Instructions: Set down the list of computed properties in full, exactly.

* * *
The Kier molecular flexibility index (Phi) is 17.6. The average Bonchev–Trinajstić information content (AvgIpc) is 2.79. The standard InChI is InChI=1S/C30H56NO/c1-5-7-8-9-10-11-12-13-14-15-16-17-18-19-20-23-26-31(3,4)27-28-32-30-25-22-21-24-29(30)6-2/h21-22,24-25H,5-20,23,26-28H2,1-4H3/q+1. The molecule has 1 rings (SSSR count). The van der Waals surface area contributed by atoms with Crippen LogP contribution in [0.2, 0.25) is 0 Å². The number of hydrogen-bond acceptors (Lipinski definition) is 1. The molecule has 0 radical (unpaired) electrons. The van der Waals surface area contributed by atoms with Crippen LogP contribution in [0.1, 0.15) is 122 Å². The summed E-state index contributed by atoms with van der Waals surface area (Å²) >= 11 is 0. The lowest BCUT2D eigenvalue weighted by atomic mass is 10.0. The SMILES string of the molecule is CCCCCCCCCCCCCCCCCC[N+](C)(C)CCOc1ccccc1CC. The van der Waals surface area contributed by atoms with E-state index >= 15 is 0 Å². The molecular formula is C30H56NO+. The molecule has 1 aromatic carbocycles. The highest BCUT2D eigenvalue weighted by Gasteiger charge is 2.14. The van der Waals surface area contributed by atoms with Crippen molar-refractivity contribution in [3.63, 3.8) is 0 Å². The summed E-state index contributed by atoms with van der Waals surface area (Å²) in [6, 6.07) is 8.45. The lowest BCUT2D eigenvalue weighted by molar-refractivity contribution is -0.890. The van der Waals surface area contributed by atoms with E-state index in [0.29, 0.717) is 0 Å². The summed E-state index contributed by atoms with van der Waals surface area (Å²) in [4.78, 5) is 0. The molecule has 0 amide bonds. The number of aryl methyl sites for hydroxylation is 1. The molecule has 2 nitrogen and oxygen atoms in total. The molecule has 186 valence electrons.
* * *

The Kier molecular flexibility index (Phi) is 17.6. The average Bonchev–Trinajstić information content (AvgIpc) is 2.79. The standard InChI is InChI=1S/C30H56NO/c1-5-7-8-9-10-11-12-13-14-15-16-17-18-19-20-23-26-31(3,4)27-28-32-30-25-22-21-24-29(30)6-2/h21-22,24-25H,5-20,23,26-28H2,1-4H3/q+1. The molecule has 1 rings (SSSR count). The van der Waals surface area contributed by atoms with Crippen LogP contribution in [0.2, 0.25) is 0 Å². The number of hydrogen-bond acceptors (Lipinski definition) is 1. The molecule has 0 radical (unpaired) electrons. The van der Waals surface area contributed by atoms with Crippen LogP contribution in [0.1, 0.15) is 122 Å². The summed E-state index contributed by atoms with van der Waals surface area (Å²) >= 11 is 0. The lowest BCUT2D eigenvalue weighted by atomic mass is 10.0. The SMILES string of the molecule is CCCCCCCCCCCCCCCCCC[N+](C)(C)CCOc1ccccc1CC. The van der Waals surface area contributed by atoms with E-state index >= 15 is 0 Å². The molecular formula is C30H56NO+. The molecule has 1 aromatic carbocycles. The highest BCUT2D eigenvalue weighted by Gasteiger charge is 2.14. The van der Waals surface area contributed by atoms with Crippen molar-refractivity contribution in [3.63, 3.8) is 0 Å². The summed E-state index contributed by atoms with van der Waals surface area (Å²) in [6, 6.07) is 8.45. The lowest BCUT2D eigenvalue weighted by molar-refractivity contribution is -0.890. The van der Waals surface area contributed by atoms with E-state index in [0.29, 0.717) is 0 Å². The summed E-state index contributed by atoms with van der Waals surface area (Å²) in [4.78, 5) is 0. The molecule has 0 amide bonds. The number of aryl methyl sites for hydroxylation is 1. The molecule has 2 nitrogen and oxygen atoms in total. The molecule has 186 valence electrons.